Direct-fed microbials (DFM) have been used in ruminant production for more than 30 years. DFM was originally used in young ruminants to stimulate the formation of the intestinal microflora involved in digestion and to improve gut health.
Further improvements have resulted in a more complex mixture of direct-fed microbials aimed at preventing rumen acidosis in older cows and improving digestion. To get more information about the direct fed microbials visit www.feedworks.com.au/direct-fed-microbials-for-poultry-5-key-attributes
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During these fiber digestion/stomach health outcomes, second-generation DFMs have also led to advances in milk production, growth, and cow feeding efficiency, but the results are uncertain.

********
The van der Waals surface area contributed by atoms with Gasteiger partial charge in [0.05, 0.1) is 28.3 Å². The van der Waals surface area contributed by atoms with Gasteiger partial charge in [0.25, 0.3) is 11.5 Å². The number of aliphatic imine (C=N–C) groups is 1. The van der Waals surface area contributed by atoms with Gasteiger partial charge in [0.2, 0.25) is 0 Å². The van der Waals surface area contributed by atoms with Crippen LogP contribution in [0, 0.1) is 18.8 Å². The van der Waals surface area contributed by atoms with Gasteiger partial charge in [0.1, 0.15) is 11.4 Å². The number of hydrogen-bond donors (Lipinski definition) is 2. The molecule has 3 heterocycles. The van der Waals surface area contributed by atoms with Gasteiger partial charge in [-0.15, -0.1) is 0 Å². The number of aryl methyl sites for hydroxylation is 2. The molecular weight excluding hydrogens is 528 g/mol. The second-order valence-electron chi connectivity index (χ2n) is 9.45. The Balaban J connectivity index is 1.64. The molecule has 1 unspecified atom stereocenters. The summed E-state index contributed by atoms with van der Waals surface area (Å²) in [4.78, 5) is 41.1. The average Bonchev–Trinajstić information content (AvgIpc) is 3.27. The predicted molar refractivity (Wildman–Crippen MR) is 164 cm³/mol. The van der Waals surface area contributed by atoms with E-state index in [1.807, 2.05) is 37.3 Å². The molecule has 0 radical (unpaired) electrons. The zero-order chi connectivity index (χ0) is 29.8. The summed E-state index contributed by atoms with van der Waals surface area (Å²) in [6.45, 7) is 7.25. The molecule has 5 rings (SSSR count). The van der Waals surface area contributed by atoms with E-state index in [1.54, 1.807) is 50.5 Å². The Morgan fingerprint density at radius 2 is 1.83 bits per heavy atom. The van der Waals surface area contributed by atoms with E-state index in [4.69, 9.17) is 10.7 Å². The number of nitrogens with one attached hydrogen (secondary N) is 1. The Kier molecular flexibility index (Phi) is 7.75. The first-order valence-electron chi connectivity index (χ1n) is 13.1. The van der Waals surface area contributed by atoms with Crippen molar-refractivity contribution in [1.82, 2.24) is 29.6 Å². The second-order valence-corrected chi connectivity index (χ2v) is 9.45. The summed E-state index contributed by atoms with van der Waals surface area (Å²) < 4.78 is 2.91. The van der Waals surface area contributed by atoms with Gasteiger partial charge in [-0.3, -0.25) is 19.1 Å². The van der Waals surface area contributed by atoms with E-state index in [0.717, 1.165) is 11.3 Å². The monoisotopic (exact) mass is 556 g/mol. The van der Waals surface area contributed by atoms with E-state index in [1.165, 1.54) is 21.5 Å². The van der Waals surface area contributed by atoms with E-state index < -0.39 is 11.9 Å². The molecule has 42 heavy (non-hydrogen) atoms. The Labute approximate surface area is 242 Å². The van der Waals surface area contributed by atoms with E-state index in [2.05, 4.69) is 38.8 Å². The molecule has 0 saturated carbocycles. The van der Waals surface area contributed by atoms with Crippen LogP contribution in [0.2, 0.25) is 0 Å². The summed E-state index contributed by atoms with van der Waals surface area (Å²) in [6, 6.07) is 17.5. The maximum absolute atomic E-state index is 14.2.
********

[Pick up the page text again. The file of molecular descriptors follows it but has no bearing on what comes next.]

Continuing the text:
The U.S. Food and Drug Administration and the Association of American Feed Control Officers describe DFM as a diet containing a natural source of life or microorganisms.
Direct-fed microbes have been used in livestock for many years, mainly to increase growth efficiency, milk production, or feed conversion efficiency.
Most of the studies trying to identify possible mechanisms of action have investigated the efficacy of DFM to positively alter digestion in the rumen by modulating ruminant acid production, promoting the identification of desired rumen microbial population, or improving ruminal fiber digestion.
Direct fed microbial have the potential to reduce reliance on antimicrobial agents to improve health and optimize livestock productivity. For DFM to be adopted, the positive production response that results from their administration must be predictable and consistent.